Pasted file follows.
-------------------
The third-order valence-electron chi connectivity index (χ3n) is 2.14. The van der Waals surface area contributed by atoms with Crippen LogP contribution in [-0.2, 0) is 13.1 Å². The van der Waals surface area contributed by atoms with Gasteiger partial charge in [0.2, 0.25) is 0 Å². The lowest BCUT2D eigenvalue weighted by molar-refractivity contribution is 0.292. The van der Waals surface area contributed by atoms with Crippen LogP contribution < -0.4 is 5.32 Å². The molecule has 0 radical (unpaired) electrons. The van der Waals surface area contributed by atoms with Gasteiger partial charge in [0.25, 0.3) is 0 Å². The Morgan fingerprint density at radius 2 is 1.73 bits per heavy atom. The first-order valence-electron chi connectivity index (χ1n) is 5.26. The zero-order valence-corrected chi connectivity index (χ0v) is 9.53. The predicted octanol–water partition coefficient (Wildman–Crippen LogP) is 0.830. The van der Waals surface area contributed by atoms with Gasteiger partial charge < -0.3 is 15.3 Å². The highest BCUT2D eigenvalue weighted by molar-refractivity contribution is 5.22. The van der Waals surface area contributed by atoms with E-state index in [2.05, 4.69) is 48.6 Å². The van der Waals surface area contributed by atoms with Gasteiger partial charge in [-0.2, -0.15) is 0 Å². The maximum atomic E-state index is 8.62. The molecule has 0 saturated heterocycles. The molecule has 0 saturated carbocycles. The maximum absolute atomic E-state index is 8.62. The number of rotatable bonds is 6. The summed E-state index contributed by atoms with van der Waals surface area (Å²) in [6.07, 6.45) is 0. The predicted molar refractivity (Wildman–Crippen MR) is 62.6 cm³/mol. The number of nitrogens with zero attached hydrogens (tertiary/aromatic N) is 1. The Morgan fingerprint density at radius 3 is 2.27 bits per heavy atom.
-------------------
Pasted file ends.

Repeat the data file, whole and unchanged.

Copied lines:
The third-order valence-electron chi connectivity index (χ3n) is 2.14. The van der Waals surface area contributed by atoms with Crippen LogP contribution in [-0.2, 0) is 13.1 Å². The van der Waals surface area contributed by atoms with Gasteiger partial charge in [0.2, 0.25) is 0 Å². The lowest BCUT2D eigenvalue weighted by molar-refractivity contribution is 0.292. The van der Waals surface area contributed by atoms with Crippen LogP contribution < -0.4 is 5.32 Å². The molecule has 0 radical (unpaired) electrons. The van der Waals surface area contributed by atoms with Gasteiger partial charge in [0.25, 0.3) is 0 Å². The Morgan fingerprint density at radius 2 is 1.73 bits per heavy atom. The first-order valence-electron chi connectivity index (χ1n) is 5.26. The zero-order valence-corrected chi connectivity index (χ0v) is 9.53. The predicted octanol–water partition coefficient (Wildman–Crippen LogP) is 0.830. The van der Waals surface area contributed by atoms with Gasteiger partial charge < -0.3 is 15.3 Å². The highest BCUT2D eigenvalue weighted by molar-refractivity contribution is 5.22. The van der Waals surface area contributed by atoms with E-state index in [2.05, 4.69) is 48.6 Å². The van der Waals surface area contributed by atoms with Gasteiger partial charge in [-0.2, -0.15) is 0 Å². The maximum atomic E-state index is 8.62. The molecule has 0 saturated heterocycles. The molecule has 0 saturated carbocycles. The maximum absolute atomic E-state index is 8.62. The number of rotatable bonds is 6. The summed E-state index contributed by atoms with van der Waals surface area (Å²) in [6.07, 6.45) is 0. The predicted molar refractivity (Wildman–Crippen MR) is 62.6 cm³/mol. The number of nitrogens with zero attached hydrogens (tertiary/aromatic N) is 1. The Morgan fingerprint density at radius 3 is 2.27 bits per heavy atom.